After its 1957 premiere, Robert Bolt’s Flowering Cherry, revived for the first time by the Finborough Theatre, was compared, even dismissed, as being the British Death of a Salesman (1949). If Miller’s earlier play is about the American Dream, then Bolt takes on the British Dream. Which is what, exactly? Well exactly.
The play follows the suburban Cherry family from early spring, 1957, to slightly later spring, 1957. Mr. Cherry, Jim – comprising bluster, bluff and gin-spiked scrumpy – is an unhappy insurance salesman who dreams, or says he dreams, of moving back to his childhood Somerset and farming 15 acres of orchard. Cherry is husband to the despairing, downtrodden Isobel and together they are parents to T.S. Eliot-touting Tom and less-successful-than-she-appears Judy, though only Isobel is charged with the children’s successes and failings. Through the arrival of several outsiders, most importantly a seed salesman who reveals that Cherry has been lying about owning his imaginary orchard, the play tracks the moment at which the family could blossom into something more. But when Cherry is presented, or, as he sees it, confronted with the possibility of making his dream a reality – i.e. selling up and buying the plot of land with the wide frontage that he harps on about – he filibusters. So what was the dream for? This is a family who cannot work out how to reconcile dreams with reality without lying.
Benjamin Whitrow’s slick production brilliantly details how and when the trivial trials and tribulations of family life build to breaking point. The dinner that Judy’s friend from design college, Carol, turns up for seems to be that crisis point. Carol is illuminatingly described in Bolt’s stage directions as ‘one of those people who wins raffles’ and Phoebe Sparrow adopts this intangible air exactly. Existing outside of the usual constraints of life – she doesn’t keep time or carry money – Carol acts as a catalyst, forcing the family to show off the best versions of themselves. Unsurprisingly, their flaws are exaggerated in the process. What could be called a predictable play is undeniably well wrought; though perhaps overwrought in places.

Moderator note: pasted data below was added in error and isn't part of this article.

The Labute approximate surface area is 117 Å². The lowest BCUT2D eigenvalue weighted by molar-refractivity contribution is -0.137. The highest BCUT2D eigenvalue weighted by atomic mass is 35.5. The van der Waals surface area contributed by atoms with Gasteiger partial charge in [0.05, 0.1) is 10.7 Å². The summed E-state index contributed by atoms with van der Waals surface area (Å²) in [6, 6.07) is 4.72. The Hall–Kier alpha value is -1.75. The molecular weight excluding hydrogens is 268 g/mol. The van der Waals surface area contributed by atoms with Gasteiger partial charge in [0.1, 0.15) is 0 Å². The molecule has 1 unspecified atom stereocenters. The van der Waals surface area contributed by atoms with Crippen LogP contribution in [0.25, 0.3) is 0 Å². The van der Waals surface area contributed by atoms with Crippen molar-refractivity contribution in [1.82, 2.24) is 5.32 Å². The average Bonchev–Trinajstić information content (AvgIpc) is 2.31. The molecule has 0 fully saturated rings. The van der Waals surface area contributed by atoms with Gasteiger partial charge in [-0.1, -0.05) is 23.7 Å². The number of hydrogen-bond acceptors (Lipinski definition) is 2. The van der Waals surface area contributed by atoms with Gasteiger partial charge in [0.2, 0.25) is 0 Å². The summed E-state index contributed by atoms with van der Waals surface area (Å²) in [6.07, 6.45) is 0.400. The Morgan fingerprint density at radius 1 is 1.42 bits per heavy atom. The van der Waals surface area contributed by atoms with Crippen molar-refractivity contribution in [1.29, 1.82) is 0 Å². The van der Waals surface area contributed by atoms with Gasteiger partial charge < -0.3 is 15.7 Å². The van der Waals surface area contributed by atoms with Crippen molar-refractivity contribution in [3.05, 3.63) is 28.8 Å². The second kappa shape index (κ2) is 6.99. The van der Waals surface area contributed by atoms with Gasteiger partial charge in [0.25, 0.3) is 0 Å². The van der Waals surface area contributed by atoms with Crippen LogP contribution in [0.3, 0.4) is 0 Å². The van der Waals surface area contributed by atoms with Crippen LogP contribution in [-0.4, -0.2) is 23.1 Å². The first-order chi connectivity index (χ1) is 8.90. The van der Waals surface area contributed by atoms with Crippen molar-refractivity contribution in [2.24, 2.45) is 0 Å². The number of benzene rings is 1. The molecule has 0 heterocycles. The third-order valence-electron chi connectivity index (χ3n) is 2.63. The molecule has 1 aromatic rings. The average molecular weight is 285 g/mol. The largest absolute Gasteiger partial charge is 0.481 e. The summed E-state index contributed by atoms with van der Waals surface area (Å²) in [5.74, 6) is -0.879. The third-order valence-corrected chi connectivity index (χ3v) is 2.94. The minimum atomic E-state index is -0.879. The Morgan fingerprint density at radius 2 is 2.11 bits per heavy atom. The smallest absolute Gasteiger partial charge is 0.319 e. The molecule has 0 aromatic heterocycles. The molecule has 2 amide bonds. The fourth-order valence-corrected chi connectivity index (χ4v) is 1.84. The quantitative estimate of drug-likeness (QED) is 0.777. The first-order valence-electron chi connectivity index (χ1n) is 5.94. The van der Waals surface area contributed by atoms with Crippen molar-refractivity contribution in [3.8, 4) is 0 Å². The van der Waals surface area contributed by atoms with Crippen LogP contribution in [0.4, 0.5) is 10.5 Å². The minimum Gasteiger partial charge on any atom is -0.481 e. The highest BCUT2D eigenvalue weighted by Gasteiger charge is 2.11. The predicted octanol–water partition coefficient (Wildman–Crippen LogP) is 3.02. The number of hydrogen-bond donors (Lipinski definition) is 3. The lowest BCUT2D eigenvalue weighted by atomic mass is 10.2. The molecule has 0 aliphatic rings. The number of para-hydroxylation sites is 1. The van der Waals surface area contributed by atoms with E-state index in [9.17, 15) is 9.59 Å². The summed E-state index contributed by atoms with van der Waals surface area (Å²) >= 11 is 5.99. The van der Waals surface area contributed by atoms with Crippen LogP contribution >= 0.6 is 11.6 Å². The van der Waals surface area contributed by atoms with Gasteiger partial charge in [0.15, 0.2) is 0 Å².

The crescendo of the dinner, which closes Act One and outperforms the end of the production, sees son and father pretentiously competing to recite literary passages in order to impress Carol. Tom opts for Eliot’s The Lovesong of J. Alfred Prufrock and Cherry for the prologue to Henry V. Both are revealing choices. Prufrock, a poem concerned with self-analysis and literary pretension, talks of talk. And talk of talk litters the play. Earlier on, Isobel berates her son for saying he’ll get the post, but then letting her do it: “Don’t say, ‘I’ll get it’ and then sit there reading T.S. Eliot.” It is the discrepancy between what is said and what is done that irritates Isobel. She is worried that Tom will turn into his father, with his promises of Somerset and of turning over new leaves. Understandably so, as Cherry is all talk and no action. His chosen passage, which sets up the action of Henry V, invokes the power of the theatre and asks the audience to use their imagination to transform the stage into a battlefield. Indeed, Cherry knows how to create worlds, to fabricate fantasties. It’s the bit, or rather the action, that follows that he struggles with. The tulips being trained on the trellis outside take on an obvious significance.
But in Liam McKenna’s incarnation, Cherry is so successfully red-faced and bullish that his moments of supposed tenderness make me slightly squeamish. As such, his demise falls on unsympathetic ears; he is sad but not pitiable. Overall, the cast excels; most notably Catherine Kanter as the stoic Isobel and James Musgrave’s artfully unfolded portrayal of Tom’s transformation into adulthood. They also happen to be the only family members who figure out how to escape Alex Marker’s beautifully designed naturalistic (read: no imagination required) set. Cherry however, who claims to be a creation of his circumstances but is revealed to create those circumstances, is stuck on stage. And his daughter, who both despises and most resembles him, and who lies about winning a studentship and escaping home, discovers that the power of imagination isn’t as powerful as all that. The Cherrys’ life isn’t a sad reality, it’s a sad construction.